We wanted to take a moment to show just how big of a delta there is over the Intel Xeon Gold 6248. Effectively, this is a massive jump in performance at this Xeon Gold SKU level.
NAMD is a molecular modeling benchmark developed by the Theoretical and Computational Biophysics Group in the Beckman Institute for Advanced Science and Technology at the University of Illinois at Urbana-Champaign. More information on the benchmark can be found here. With GROMACS we have been working hard to support AVX-512 and AVX2 architectures. Here are the comparison results for the legacy data set:
We also wanted to point out the impact of the clock speed boosts over the Intel Xeon Platinum 8268 it is not always by a large margin, but it seems to be enough to keep the Xeon Gold 6248R ahead in our testing. Again, this is comparing a Xeon Platinum that cost more than twice as much at the Cascade Lake-SP launch a year ago.
Sysbench CPU test
Sysbench is another one of those widely used Linux benchmarks. We specifically are using the CPU test, not the OLTP test that we use for some storage testing.
Here we see Intel take the top spot, even over the AMD EPYC 7502 32-core part. High clock speeds can make up for fewer cores in many instances.
OpenSSL is widely used to secure communications between servers. This is an important protocol in many server stacks. We first look at our sign tests:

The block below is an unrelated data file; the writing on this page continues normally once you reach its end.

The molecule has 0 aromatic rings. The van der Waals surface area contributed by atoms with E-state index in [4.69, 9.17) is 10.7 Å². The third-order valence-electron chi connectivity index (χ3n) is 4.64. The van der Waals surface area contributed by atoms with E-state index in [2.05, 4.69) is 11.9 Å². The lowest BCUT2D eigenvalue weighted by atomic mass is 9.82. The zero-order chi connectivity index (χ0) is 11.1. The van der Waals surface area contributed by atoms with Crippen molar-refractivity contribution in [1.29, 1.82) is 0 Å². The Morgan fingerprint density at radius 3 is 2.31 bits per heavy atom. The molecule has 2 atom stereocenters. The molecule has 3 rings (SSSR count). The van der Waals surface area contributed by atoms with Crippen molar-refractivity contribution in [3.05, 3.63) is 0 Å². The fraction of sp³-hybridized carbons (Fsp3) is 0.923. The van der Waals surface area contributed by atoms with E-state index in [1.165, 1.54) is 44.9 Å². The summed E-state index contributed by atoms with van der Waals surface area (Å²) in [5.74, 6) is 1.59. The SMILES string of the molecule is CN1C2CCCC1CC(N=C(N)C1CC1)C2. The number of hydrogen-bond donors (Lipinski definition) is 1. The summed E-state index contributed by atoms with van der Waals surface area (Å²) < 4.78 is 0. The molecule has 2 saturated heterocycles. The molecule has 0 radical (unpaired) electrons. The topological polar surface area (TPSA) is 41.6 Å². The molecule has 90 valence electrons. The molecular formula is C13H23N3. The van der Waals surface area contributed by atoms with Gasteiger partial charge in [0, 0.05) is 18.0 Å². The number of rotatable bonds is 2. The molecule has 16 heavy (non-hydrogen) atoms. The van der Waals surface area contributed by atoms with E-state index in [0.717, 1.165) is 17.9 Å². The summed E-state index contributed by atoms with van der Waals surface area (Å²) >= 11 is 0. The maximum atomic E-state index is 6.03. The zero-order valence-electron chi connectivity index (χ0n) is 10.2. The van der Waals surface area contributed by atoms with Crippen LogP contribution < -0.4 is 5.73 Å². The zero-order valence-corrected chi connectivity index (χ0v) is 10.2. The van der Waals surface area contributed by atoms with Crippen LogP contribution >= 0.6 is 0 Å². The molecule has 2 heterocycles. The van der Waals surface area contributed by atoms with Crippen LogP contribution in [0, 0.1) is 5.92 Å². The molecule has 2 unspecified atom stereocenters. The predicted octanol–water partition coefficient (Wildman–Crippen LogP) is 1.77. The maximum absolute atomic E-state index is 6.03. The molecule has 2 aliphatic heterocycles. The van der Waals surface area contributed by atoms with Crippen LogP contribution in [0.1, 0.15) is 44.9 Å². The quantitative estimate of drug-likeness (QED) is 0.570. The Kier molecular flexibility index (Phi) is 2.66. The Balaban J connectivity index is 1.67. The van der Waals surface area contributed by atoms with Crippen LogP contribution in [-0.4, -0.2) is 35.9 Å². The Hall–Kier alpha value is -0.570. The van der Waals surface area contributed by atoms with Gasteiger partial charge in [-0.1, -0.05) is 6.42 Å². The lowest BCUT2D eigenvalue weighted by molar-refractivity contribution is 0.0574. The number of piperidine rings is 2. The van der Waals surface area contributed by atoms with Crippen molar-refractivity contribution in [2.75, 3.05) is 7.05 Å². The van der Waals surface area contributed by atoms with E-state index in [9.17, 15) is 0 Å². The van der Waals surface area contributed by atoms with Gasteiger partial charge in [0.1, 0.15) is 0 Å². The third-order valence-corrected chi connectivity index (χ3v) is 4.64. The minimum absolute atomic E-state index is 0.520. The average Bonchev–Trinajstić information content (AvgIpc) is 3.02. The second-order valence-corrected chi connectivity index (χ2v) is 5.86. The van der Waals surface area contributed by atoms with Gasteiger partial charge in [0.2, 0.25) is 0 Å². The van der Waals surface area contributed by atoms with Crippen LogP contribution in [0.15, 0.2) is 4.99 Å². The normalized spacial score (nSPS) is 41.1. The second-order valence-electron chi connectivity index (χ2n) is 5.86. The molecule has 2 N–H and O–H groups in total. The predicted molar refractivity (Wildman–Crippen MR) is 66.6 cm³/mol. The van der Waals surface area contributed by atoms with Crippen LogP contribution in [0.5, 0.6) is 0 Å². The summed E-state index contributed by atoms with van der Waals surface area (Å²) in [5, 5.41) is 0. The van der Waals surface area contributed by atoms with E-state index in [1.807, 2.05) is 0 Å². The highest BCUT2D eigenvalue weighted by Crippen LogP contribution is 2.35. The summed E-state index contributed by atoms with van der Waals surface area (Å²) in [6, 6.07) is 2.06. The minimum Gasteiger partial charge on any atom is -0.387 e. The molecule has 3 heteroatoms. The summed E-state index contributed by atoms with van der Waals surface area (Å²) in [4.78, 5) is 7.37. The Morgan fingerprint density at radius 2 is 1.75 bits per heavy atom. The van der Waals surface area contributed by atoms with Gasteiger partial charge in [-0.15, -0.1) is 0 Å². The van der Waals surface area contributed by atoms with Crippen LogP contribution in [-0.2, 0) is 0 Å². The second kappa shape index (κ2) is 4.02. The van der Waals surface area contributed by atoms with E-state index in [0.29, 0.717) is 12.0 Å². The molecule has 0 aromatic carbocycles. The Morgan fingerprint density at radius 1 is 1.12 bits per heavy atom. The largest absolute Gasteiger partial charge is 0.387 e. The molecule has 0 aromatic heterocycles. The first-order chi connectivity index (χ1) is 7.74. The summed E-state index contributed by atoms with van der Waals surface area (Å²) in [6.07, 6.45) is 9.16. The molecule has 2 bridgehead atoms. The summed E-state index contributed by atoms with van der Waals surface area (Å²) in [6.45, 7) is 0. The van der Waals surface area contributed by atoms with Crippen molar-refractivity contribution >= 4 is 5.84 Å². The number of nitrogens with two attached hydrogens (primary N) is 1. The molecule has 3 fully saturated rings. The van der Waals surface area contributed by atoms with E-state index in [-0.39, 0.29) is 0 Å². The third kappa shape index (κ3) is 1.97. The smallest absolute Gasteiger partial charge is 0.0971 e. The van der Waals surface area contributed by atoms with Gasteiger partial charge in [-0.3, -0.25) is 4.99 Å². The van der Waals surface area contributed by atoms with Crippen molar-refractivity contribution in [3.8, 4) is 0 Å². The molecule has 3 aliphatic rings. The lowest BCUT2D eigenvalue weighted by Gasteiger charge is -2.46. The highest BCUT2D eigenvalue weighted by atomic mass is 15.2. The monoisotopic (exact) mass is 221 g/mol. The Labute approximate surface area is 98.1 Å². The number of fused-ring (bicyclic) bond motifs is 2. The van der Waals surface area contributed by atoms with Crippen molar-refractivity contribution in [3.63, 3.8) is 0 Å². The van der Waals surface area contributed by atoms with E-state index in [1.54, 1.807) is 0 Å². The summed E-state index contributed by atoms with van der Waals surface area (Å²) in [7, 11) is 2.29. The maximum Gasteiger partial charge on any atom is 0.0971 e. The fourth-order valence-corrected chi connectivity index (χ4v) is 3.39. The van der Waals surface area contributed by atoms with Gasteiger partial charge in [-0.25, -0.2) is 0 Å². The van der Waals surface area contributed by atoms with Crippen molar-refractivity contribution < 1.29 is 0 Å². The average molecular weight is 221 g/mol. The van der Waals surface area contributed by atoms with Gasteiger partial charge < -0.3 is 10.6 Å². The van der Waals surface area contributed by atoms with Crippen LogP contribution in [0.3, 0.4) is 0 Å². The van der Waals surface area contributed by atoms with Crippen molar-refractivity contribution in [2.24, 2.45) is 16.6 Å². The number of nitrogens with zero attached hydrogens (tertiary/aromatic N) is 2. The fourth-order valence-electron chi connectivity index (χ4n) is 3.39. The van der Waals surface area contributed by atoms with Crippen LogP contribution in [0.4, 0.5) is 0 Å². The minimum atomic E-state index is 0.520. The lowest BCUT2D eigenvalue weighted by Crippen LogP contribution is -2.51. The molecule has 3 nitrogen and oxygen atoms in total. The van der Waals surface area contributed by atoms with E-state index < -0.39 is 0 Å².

Here are the verify results:
On the OpenSSL test, we find the Intel Xeon Gold 6248R out-performing the AMD EPYC 7402 on a core-for-core basis. Still, we are seeing a fairly massive jump in performance generationally.
UnixBench Dhrystone 2 and Whetstone Benchmarks
Some of the longest-running tests at STH are the venerable UnixBench 5.1.3 Dhrystone 2 and Whetstone results. They are certainly aging, however, we constantly get requests for them, and many angry notes when we leave them out. UnixBench is widely used so we are including it in this data set. Here are the Dhrystone 2 results:
Here are the whetstone results:
From these charts, one can clearly see that the new “R” part presents a huge value leap over the previous-generation Xeon Gold 6400 series. We also see Intel out-perform AMD on a core-for-core basis again.
GROMACS STH Medium AVX2/ AVX-512 Enabled
We have a small GROMACS molecule simulation we previewed in the first AMD EPYC 7601 Linux benchmarks piece. In Linux-Bench2 we are using our “small” case which is appropriate for single-socket servers. Our GROMACS test will use the AVX-512 and AVX2 extensions if available.
Taking a step back and looking at what AVX-512 can do for a chip, we see something that is very interesting here. The 205W TDP means that we see a massive increase in AVX-512 performance. We are not quite at Intel Xeon Platinum 8280 levels, but we are seeing higher performance per core than the previous top-end $10,000 SKU.